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4,150-acre West Mullan fire at doorstep of Superior homes, businesses

The Missoulian
July 18, 2013
Category: Forestry
Region: Canada East, Canada

SUPERIOR – The West Mullan fire crept toward Superior in a wave of flame and black smoke on Thursday, putting fire crews on defense as they made a stand to save the town’s northern edge. A stubborn branch of the 4,150-acre fire reached the doorstep of several north-side homes and threatened a cluster of businesses, including two local bars and a bank, along with an auto parts store and a lumber yard. “It’s starting to roll,” said fire information officer Pat McKelvey.

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Gold Creek fire holds at 167 acres as crews attack from ground, air

The Missoulian
July 18, 2013
Category: Forestry
Region: United States, US West

The Gold Creek fire remains uncontained and fire crews continue to work by ground and air to stymie the fire, with increasingly active fire behavior expected Thursday due to dry, hot conditions. The fire, 17 miles northeast of Missoula, started as a lightning holdover about three miles east of Boulder Lake just outside the Rattlesnake Wilderness on Monday evening and is holding at 167 acres. By the end of Thursday, six crews, including three Hotshot crews, two hand crews and a wildland fire module, were expected to be actively involved in fighting the fire.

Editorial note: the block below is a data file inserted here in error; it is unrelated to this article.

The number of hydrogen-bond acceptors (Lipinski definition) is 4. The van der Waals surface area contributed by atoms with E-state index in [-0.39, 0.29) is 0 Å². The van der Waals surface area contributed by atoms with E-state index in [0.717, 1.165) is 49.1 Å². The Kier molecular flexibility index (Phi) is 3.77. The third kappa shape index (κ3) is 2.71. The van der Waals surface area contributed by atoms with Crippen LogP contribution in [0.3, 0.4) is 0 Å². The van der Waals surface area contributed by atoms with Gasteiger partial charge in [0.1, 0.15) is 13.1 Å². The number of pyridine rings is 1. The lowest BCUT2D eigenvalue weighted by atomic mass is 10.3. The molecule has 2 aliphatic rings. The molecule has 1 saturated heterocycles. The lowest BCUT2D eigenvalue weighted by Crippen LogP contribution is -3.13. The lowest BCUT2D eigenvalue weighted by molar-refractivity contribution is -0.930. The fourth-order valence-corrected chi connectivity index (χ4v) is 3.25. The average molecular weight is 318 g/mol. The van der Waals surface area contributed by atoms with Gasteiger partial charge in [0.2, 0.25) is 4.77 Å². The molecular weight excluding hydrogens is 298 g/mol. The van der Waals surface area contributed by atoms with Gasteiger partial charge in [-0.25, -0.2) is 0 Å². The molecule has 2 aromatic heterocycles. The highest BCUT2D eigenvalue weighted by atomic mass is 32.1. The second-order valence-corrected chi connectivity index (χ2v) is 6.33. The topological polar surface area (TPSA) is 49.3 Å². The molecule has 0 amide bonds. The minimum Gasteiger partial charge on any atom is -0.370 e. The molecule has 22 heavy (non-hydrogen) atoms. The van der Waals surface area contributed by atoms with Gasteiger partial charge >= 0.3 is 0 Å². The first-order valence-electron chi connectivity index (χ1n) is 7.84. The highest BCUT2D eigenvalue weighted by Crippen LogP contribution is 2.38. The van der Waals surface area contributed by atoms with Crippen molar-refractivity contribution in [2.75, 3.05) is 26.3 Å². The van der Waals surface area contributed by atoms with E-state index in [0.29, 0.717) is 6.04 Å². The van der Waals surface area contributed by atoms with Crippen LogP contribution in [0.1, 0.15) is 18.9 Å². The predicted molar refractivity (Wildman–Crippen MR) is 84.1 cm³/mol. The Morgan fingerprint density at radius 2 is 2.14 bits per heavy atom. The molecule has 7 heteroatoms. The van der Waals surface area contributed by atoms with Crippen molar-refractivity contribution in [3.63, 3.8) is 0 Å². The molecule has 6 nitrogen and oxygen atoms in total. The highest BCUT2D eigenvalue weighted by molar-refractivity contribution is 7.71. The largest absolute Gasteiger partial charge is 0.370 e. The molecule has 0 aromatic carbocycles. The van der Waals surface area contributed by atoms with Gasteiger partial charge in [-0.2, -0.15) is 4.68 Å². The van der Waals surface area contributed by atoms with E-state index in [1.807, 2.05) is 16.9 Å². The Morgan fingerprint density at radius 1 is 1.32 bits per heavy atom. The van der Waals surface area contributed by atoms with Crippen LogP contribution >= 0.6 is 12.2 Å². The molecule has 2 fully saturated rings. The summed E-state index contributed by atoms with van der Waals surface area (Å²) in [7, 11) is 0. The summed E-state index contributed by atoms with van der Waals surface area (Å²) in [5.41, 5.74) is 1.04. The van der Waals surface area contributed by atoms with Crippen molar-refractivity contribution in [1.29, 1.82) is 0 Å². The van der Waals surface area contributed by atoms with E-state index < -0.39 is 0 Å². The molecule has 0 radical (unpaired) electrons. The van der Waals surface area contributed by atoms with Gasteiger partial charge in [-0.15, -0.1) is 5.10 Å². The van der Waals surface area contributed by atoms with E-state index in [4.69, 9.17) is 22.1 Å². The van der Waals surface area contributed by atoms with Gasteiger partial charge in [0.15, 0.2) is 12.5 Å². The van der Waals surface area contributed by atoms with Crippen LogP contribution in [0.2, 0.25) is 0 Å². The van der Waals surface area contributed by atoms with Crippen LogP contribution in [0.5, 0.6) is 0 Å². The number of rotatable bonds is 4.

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Crews Making Progress On Central Oregon Wildfire

OPB
July 18, 2013
Category: Forestry
Region: United States, US West

A large wildfire burning in Central Oregon is now 75 percent contained. That’s according to Oregon’s Department of Forestry. Lightning sparked the Box Springs Fire over the weekend. So far it’s burned more than 500 acres of timber and brush northeast of Prineville. Firefighters appeared to turn the corner Tuesday by establishing a line around the fire’s perimeter, effectively halting its progress. Tracy Wrolson is an assistant district forester with the Oregon Department of Forestry in Central Oregon.

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DeFazio Secures Committee Seat

Oregon Public Broadcasting
July 19, 2013
Category: Forestry
Region: United States, US West

Congressman Peter DeFazio, D-Oregon, has held off a determined challenge from Rep. Raul Grijalva of Arizona to become the ranking, or lead, Democrat on the U.S. House Natural Resources Committee. …Some Lane County Democrats had supported Grijalva’s candidacy and are critical of DeFazio’s proposal to sharply increase logging on U.S. Bureau of Land Management forests in Western Oregon. They argue his push to boost logging is out of step with the environmental concerns of most Oregonians.

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The future of the Tongass Forest lies beyond logging, but the timber industry is having a hard time letting go

High Country News
July 19, 2013
Category: Forestry
Region: United States, US West